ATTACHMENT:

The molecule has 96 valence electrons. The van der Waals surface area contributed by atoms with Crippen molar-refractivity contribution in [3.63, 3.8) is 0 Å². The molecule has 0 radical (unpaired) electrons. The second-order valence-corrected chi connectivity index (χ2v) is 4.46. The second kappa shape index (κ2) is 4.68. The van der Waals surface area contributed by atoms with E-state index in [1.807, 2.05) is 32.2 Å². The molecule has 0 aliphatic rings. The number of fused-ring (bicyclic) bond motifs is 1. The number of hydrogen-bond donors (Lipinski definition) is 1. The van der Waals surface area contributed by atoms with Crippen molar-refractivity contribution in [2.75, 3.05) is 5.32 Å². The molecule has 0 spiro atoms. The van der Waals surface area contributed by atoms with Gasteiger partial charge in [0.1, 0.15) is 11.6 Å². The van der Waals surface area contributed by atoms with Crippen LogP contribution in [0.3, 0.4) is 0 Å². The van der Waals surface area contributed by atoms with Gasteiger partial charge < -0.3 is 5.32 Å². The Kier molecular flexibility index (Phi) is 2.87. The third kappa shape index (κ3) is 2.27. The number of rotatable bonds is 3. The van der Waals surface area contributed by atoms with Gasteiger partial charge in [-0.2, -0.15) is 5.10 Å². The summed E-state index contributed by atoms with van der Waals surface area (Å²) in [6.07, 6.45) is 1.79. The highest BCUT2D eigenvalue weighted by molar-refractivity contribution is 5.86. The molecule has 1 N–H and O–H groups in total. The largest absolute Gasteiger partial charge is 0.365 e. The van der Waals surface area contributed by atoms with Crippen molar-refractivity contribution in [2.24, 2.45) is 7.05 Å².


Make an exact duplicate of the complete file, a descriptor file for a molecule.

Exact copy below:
The molecule has 96 valence electrons. The van der Waals surface area contributed by atoms with Crippen molar-refractivity contribution in [3.63, 3.8) is 0 Å². The molecule has 0 radical (unpaired) electrons. The second-order valence-corrected chi connectivity index (χ2v) is 4.46. The second kappa shape index (κ2) is 4.68. The van der Waals surface area contributed by atoms with E-state index in [1.807, 2.05) is 32.2 Å². The molecule has 0 aliphatic rings. The number of fused-ring (bicyclic) bond motifs is 1. The number of hydrogen-bond donors (Lipinski definition) is 1. The van der Waals surface area contributed by atoms with Crippen molar-refractivity contribution in [2.75, 3.05) is 5.32 Å². The molecule has 0 spiro atoms. The van der Waals surface area contributed by atoms with Gasteiger partial charge in [0.1, 0.15) is 11.6 Å². The van der Waals surface area contributed by atoms with Crippen LogP contribution in [0.3, 0.4) is 0 Å². The van der Waals surface area contributed by atoms with Gasteiger partial charge < -0.3 is 5.32 Å². The Kier molecular flexibility index (Phi) is 2.87. The third kappa shape index (κ3) is 2.27. The number of rotatable bonds is 3. The van der Waals surface area contributed by atoms with Gasteiger partial charge in [-0.2, -0.15) is 5.10 Å². The summed E-state index contributed by atoms with van der Waals surface area (Å²) in [6.07, 6.45) is 1.79. The highest BCUT2D eigenvalue weighted by molar-refractivity contribution is 5.86. The molecule has 1 N–H and O–H groups in total. The largest absolute Gasteiger partial charge is 0.365 e. The van der Waals surface area contributed by atoms with Crippen molar-refractivity contribution in [2.24, 2.45) is 7.05 Å².